Chromakey recordings are business as usual in the TV and film industry. This is where a speaker, reporter or weatherperson stands in front of a (usually light green or blue) colored background, on which another image will later be placed. It is rather simple to make Chromakey recordings yourself. That is very handy if you do not have the cash for a studio and you want to make recordings for YouTube or your own website. You film yourself in front of an evenly lit, light green background and replace that background in a video editing program with whatever you like. The ease with which you make successful Chromakey recordings (read: the amount of time it takes you) depends strongly on the original recording. If the Chromakey background is not big enough, you will have to do extra editing, since otherwise, your living room will still be in the shot. This is true in particular if you use multiple camera viewpoints or a moving camera. If the background has creases, wrinkles or is simply not evenly lit, then the entire background will not be replaced, and you see those creases and spots in your new background.
Is there a compromise between small and compact and a good final result? I checked that out with three different Chromakey solutions. In order to compare the backgrounds with each other, I used the same lighting kit of 4 LedGo LG-LE60 LED striplights in all cases for even lighting of the background. I also used an LED lamp (LedGo LG-600) for highlighting the subject and the foreground. Such a simple setup can be used in any living room.
My third choice for Chromakey: Folding screen
The least expensive and easiest to transport solution is a folding Chromakey screen. Most of you are familiar with the gold or silver round reflection screens that after a bit of struggle can fold up to a very handy size. Such screens can also be purchased in green. Because I wanted to stand or sit in front of it, I chose the largest version possible: 1.5 by 2 meters. When I filmed myself sitting or standing from the front, then the screen was large enough. But when using multiple camera viewpoints—or if I wanted to have a little bit of space to move—then a piece of the living room also entered frame. There were also still creases and wrinkles in the screen. It took me a great deal of time in post-editing to resolve that.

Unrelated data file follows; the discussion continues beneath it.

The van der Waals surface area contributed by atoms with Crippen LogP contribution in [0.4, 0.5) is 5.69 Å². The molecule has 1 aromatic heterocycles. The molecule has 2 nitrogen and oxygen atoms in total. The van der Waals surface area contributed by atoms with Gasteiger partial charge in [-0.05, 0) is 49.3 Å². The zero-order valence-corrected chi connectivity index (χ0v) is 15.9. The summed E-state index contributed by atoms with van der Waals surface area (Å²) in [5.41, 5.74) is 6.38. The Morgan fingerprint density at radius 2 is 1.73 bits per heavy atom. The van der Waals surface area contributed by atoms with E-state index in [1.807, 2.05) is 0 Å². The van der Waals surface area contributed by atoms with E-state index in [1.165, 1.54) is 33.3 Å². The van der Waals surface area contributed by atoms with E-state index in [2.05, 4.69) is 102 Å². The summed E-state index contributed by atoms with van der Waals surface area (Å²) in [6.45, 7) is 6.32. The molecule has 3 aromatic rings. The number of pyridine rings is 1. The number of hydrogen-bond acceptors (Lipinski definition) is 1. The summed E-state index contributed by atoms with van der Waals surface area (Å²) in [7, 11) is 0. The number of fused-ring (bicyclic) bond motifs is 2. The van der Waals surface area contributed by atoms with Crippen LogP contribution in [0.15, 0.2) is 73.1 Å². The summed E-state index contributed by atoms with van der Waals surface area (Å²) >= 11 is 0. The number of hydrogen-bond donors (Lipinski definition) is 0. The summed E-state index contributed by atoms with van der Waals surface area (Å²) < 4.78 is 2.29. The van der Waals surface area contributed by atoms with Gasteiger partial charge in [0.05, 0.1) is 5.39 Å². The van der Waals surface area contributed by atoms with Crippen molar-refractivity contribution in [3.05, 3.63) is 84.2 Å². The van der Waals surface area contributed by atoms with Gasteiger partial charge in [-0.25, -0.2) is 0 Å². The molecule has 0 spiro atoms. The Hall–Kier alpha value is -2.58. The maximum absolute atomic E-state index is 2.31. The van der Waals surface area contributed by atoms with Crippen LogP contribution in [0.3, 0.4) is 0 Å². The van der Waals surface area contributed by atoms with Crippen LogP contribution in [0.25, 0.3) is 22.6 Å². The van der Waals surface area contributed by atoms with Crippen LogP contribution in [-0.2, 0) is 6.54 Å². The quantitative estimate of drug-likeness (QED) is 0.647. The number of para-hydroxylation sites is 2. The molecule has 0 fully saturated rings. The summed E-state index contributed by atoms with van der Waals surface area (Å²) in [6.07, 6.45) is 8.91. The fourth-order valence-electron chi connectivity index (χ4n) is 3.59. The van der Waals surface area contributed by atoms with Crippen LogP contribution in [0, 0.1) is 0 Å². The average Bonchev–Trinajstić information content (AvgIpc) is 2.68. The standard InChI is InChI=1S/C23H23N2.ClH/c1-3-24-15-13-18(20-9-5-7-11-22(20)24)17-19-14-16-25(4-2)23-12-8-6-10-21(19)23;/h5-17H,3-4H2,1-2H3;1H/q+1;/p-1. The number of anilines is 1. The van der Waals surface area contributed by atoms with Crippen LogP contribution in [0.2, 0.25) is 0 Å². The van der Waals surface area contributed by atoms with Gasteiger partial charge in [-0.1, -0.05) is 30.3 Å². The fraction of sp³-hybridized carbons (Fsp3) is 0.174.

I can imagine that I might use this screen on location—precisely because it is so easy to transport and unfold—but for the time being I have another preference..
Second choice: Green paper roll as Chromakey background
Creases and waves in the background are not immediately removed in Chromakey. The smoother the background, the less post-editing needed..
If you have the space in your house to hang multiple rolls on the wall or from the ceiling, then paper, plastic and fabric rolls are for sale in multiple lengths. You can use these as the background for your Chromakey recordings. There are holders for sale with which you can hang multiple rolls at once, so that you can also quickly choose another color. The only thing that you have to do before a video recording is to pull down the roll. This solution is successfully used in many photo studios, in part because you can use different colored backgrounds this way. If you stand sufficiently far from the screen, then by limiting the focal depth you can ensure that you won’t be bothered by any creases in the screen. But I don’t have that much space in my house. There are also frameworks for sale that you can set up easily for hanging the rolls. It takes a few minutes’ work, and you can easily fold up and store the framework. In order to have a bit of room to move when making recordings, I chose a 4-meter roll. Just one 4-meter roll is a challenge to store somewhere. I also notice that when using a straight back wall, even 4 meters is not long enough when you film more from the side. Then the living room unexpectedly appears in frame. The use of the roll on two stands in outside was not such a good idea, because the paper roll works like a sail, easily catching the wind, which knocked over the framework. And every time I pull out the roll, there are extra creases and folds in the paper. I do not have the room to stand far enough from the screen that the creases in the background disappear in the bokeh. Another factor is that one of the video cameras that I use has a 1-inch sensor. That has a bigger focal depth than cameras with a full-frame sensor. You can remove the creases by always making the roll shorter, but some folds remain visible. Then you have to throw away an unnecessarily large amount of paper, I think, to get rid of the creases. It’s possible that a more expensive cotton or vinyl background is less susceptible to creases. The hassle of moving a 4-meter roll through the house is something I increasingly dread. Relative to a smaller screen, a bigger set-up is absolutely nicer to work with, but storing that big roll and dragging it through the house is something I found to be quite a bother.